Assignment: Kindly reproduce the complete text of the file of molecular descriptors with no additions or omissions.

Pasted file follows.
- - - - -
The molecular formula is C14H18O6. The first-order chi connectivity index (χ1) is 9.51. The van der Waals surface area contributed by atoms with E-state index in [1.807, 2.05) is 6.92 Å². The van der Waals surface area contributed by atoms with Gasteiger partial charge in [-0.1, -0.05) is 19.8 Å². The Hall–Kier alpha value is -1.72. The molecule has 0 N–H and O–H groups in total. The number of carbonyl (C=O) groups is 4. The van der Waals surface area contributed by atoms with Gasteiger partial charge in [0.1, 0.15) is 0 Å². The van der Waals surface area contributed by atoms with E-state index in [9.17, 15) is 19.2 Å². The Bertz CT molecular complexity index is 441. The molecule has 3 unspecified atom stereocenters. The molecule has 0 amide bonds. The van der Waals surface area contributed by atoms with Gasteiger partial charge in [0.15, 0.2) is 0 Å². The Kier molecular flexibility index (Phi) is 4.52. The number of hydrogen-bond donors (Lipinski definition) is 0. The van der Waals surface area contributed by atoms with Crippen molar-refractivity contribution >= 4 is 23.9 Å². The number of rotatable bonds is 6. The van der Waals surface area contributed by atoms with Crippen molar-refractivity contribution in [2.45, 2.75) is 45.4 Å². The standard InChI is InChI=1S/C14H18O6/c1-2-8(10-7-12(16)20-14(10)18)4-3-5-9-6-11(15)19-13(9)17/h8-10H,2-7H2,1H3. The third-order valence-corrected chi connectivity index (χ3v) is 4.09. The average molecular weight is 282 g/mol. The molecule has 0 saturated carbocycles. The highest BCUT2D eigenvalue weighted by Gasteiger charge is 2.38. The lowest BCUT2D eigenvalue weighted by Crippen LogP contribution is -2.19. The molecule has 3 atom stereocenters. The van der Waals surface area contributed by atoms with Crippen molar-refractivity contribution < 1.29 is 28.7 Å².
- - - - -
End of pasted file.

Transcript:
The molecular formula is C14H18O6. The first-order chi connectivity index (χ1) is 9.51. The van der Waals surface area contributed by atoms with E-state index in [1.807, 2.05) is 6.92 Å². The van der Waals surface area contributed by atoms with Gasteiger partial charge in [-0.1, -0.05) is 19.8 Å². The Hall–Kier alpha value is -1.72. The molecule has 0 N–H and O–H groups in total. The number of carbonyl (C=O) groups is 4. The van der Waals surface area contributed by atoms with Gasteiger partial charge in [0.1, 0.15) is 0 Å². The van der Waals surface area contributed by atoms with E-state index in [9.17, 15) is 19.2 Å². The Bertz CT molecular complexity index is 441. The molecule has 3 unspecified atom stereocenters. The molecule has 0 amide bonds. The van der Waals surface area contributed by atoms with Gasteiger partial charge in [0.15, 0.2) is 0 Å². The Kier molecular flexibility index (Phi) is 4.52. The number of hydrogen-bond donors (Lipinski definition) is 0. The van der Waals surface area contributed by atoms with Crippen molar-refractivity contribution >= 4 is 23.9 Å². The number of rotatable bonds is 6. The van der Waals surface area contributed by atoms with Crippen molar-refractivity contribution in [2.45, 2.75) is 45.4 Å². The standard InChI is InChI=1S/C14H18O6/c1-2-8(10-7-12(16)20-14(10)18)4-3-5-9-6-11(15)19-13(9)17/h8-10H,2-7H2,1H3. The third-order valence-corrected chi connectivity index (χ3v) is 4.09. The average molecular weight is 282 g/mol. The molecule has 0 saturated carbocycles. The highest BCUT2D eigenvalue weighted by Gasteiger charge is 2.38. The lowest BCUT2D eigenvalue weighted by Crippen LogP contribution is -2.19. The molecule has 3 atom stereocenters. The van der Waals surface area contributed by atoms with Crippen molar-refractivity contribution < 1.29 is 28.7 Å².